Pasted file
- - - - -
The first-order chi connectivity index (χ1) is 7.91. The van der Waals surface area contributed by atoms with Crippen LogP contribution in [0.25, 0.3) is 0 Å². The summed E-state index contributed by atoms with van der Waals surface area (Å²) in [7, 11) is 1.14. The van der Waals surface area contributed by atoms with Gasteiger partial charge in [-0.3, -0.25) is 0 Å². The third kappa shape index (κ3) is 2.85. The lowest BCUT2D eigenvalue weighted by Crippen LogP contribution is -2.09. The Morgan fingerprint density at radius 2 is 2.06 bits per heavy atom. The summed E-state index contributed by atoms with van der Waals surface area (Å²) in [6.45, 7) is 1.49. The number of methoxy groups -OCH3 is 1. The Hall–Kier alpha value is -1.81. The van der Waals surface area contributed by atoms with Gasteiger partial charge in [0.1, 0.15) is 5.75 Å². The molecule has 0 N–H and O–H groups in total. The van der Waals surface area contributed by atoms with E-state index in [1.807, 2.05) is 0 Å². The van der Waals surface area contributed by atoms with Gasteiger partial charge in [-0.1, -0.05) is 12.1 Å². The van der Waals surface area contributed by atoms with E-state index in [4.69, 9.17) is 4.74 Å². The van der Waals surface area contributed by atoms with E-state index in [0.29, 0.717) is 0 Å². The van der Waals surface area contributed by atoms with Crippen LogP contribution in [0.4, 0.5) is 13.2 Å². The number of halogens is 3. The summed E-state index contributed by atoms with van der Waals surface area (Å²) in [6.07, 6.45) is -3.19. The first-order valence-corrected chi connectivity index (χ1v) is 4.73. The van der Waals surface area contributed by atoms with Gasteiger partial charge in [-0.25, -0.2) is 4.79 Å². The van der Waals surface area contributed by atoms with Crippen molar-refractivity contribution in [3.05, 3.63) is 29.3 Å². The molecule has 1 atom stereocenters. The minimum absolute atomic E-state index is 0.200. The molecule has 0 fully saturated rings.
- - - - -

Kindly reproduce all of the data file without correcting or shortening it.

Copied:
The first-order chi connectivity index (χ1) is 7.91. The van der Waals surface area contributed by atoms with Crippen LogP contribution in [0.25, 0.3) is 0 Å². The summed E-state index contributed by atoms with van der Waals surface area (Å²) in [7, 11) is 1.14. The van der Waals surface area contributed by atoms with Gasteiger partial charge in [-0.3, -0.25) is 0 Å². The third kappa shape index (κ3) is 2.85. The lowest BCUT2D eigenvalue weighted by Crippen LogP contribution is -2.09. The Morgan fingerprint density at radius 2 is 2.06 bits per heavy atom. The summed E-state index contributed by atoms with van der Waals surface area (Å²) in [6.45, 7) is 1.49. The number of methoxy groups -OCH3 is 1. The Hall–Kier alpha value is -1.81. The van der Waals surface area contributed by atoms with Gasteiger partial charge in [0.1, 0.15) is 5.75 Å². The molecule has 0 N–H and O–H groups in total. The van der Waals surface area contributed by atoms with E-state index in [1.807, 2.05) is 0 Å². The van der Waals surface area contributed by atoms with Gasteiger partial charge in [-0.1, -0.05) is 12.1 Å². The van der Waals surface area contributed by atoms with E-state index in [4.69, 9.17) is 4.74 Å². The van der Waals surface area contributed by atoms with E-state index in [0.29, 0.717) is 0 Å². The van der Waals surface area contributed by atoms with Crippen LogP contribution in [0.4, 0.5) is 13.2 Å². The number of halogens is 3. The summed E-state index contributed by atoms with van der Waals surface area (Å²) in [6.07, 6.45) is -3.19. The first-order valence-corrected chi connectivity index (χ1v) is 4.73. The van der Waals surface area contributed by atoms with Gasteiger partial charge in [-0.25, -0.2) is 4.79 Å². The van der Waals surface area contributed by atoms with Crippen molar-refractivity contribution in [3.05, 3.63) is 29.3 Å². The molecule has 1 atom stereocenters. The minimum absolute atomic E-state index is 0.200. The molecule has 0 fully saturated rings.